This summer marks the 60th anniversary of the start of the Korean War, a bloody three-year conflict that set Communist North Korea against a South Korea supported by a UN coalition headed by the US.
It was the first armed confrontation of the Cold War and by the time a truce was agreed in 1953, two million soldiers and two million civilians had been killed or wounded.
Six decades on, the conflict is still not formally resolved.
Troops from both sides continue to face each other across the 38th parallel, while the relationship between Washington and Pyongyang, the North Korean capital, is dominated by acrimonious quarrels over the latter’s nuclear weapons programme.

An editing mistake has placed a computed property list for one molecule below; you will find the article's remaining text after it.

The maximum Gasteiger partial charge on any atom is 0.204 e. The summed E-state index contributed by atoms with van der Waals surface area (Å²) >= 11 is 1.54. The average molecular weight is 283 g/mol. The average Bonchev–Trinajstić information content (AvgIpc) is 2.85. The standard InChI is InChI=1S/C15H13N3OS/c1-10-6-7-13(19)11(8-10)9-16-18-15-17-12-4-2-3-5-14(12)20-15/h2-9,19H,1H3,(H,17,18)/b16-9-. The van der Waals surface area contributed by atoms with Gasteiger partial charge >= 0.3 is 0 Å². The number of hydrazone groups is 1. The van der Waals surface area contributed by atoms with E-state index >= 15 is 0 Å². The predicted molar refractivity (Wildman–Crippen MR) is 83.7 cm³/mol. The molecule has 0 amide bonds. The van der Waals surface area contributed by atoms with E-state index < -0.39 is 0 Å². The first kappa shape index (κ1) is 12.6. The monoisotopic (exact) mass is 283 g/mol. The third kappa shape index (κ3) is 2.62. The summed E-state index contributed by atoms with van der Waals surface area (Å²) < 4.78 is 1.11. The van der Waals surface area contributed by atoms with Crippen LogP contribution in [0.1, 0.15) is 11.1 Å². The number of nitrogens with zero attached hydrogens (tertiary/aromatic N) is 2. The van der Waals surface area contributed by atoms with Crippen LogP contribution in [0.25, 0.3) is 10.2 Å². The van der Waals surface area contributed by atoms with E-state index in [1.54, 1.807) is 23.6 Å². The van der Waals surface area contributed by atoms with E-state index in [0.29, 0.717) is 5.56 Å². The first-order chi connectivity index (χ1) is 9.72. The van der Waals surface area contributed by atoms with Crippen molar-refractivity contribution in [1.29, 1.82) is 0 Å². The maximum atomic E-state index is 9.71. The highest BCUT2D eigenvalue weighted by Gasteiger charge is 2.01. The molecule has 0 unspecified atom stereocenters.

But there is another bitter and intractable dispute that continues to haunt both sides.
North Korea alleges that the US used biological weapons against Korean civilians during the war– dropping “germ” bombs containing insects, shellfish and feathers infected with anthrax, typhoid and bubonic plague on villages across the country.
The US has always vehemently denied these claims, dismissing them as crude and outlandish communist propaganda from a secretive and totalitarian state.
Nevertheless, the accusations have refused to go away. Pyongyang continues to press for an apology for an “outrage” that the US insists never happened.
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